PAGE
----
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Egypt’s first female ship captain says she was falsely blamed for Suez crisis

Marwa Elselehdar was hundreds of miles from the canal when accident took place, but online rumors quickly spread saying she was responsible

Egypt's first female ship's captain, Marwa Elselehdar. (Instagram Photo/@marwa.elselehdar)
Egypt's first female ship's captain, Marwa Elselehdar. (Instagram Photo/@marwa.elselehdar)

Egypt’s first female ship captain has said she was blamed after a massive ship became wedged in the Suez Canal last month, hobbling global trade, even though she was nowhere near the scene of the accident.

Marwa Elselehdar said soon after news broke that the Ever Given had blocked the canal on March 24, she noticed online rumors saying she was responsible.

She was hundreds of miles away at the time, commanding a ship called the Aida IV in the city of Alexandria.

“I was shocked,” Elselehdar told The BBC.

“I felt that I might be targeted maybe because I’m a successful female in this field or because I’m Egyptian, but I’m not sure,” she said.

The online rumors were propelled by a doctored image of a news headline headline that said she was involved in the Suez accident.

The fake image, purportedly from the Arab News outlet, appears to be from an actual story about Elselehdar from March 22 that was unrelated to Suez.

Some Twitter accounts under Elselehdar’s name also spread false rumors that she was involved in the Ever Given’s crash.

The 29-year-old told the BBC that she did not know who started the rumors or their motivation.

She said some of the comments were harsh, but many were supportive of her.

“I decided to focus on all the support and love I’m getting, and my anger turned to gratefulness,” she said. “My message to females who want to be in the maritime field is fight for what you love and not let any negativity to affect you.”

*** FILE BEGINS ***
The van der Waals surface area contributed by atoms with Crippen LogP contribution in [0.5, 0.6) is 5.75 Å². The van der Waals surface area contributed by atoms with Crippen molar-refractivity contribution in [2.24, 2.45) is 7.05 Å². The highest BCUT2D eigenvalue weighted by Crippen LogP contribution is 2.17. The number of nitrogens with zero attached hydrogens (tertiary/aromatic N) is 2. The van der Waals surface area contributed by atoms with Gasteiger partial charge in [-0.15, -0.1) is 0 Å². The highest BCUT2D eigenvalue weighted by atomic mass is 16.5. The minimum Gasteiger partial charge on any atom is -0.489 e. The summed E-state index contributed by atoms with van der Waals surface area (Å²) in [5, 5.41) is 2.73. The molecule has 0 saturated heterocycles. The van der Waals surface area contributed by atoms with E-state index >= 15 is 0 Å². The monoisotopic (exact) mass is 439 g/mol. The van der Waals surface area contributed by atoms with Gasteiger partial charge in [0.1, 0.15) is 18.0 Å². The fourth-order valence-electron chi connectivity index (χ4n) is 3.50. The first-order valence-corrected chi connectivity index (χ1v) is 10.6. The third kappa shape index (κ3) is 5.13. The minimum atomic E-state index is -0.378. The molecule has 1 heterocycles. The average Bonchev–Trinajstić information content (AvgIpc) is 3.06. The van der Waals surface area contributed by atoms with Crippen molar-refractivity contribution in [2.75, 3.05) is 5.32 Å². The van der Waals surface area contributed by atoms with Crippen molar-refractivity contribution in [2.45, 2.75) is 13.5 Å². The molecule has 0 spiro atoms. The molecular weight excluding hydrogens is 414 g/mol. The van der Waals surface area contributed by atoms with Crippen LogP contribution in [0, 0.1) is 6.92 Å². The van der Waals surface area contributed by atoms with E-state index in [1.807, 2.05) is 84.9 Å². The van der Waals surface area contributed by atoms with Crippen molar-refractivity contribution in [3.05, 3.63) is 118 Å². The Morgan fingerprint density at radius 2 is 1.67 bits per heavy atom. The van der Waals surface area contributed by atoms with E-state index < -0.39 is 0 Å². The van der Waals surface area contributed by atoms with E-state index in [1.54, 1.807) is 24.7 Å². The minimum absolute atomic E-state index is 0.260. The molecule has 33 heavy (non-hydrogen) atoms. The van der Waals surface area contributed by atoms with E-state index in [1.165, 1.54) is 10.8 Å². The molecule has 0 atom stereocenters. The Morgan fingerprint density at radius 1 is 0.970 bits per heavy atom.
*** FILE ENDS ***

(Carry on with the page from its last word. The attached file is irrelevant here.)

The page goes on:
In this photo released by Suez Canal Authority, the Ever Given, a Panama-flagged cargo ship, is pulled by one of the Suez Canal tugboats, in the Suez Canal, Egypt, Monday, March 29, 2021. (Suez Canal Authority via AP)

Women only account for two percent of the world’s 1.2 million seafarers, and 94% of women seafarers work in the cruise industry, according to the International Maritime Organization.

Elselehdar said she was always drawn to the sea and had been spurred toward a career on the water after he brother began studies at the Arab Academy for Science, Technology and Maritime Transport, a regional university.

She applied to the academy, even though it only accepted men at the time, and was allowed to enroll after a review by Egypt’s president at the time, Hosni Mubarak.

She has regularly faced sexism during her career, she said.

“Onboard, they were all older men with different mentalities, so it was difficult not to be able to find like-minded people to communicate with,” she said. “People in our society still don’t accept the idea of girls working in the sea away from their families for a long time.”

She was honored by Egyptian President Abdel Fattah el-Sissi during the country’s Women’s Day events in 2017.

She is currently ranked as a first mate and is set to take a final exam to gain the full rank of captain next month.

Her ship, which is owned by Egypt’s maritime safety authority, supplies a Red Sea lighthouse and is used for training purposes.

The Suez Canal’s backlog of 422 ships was cleared on Saturday after the Ever Given blocked the waterway for almost a week.

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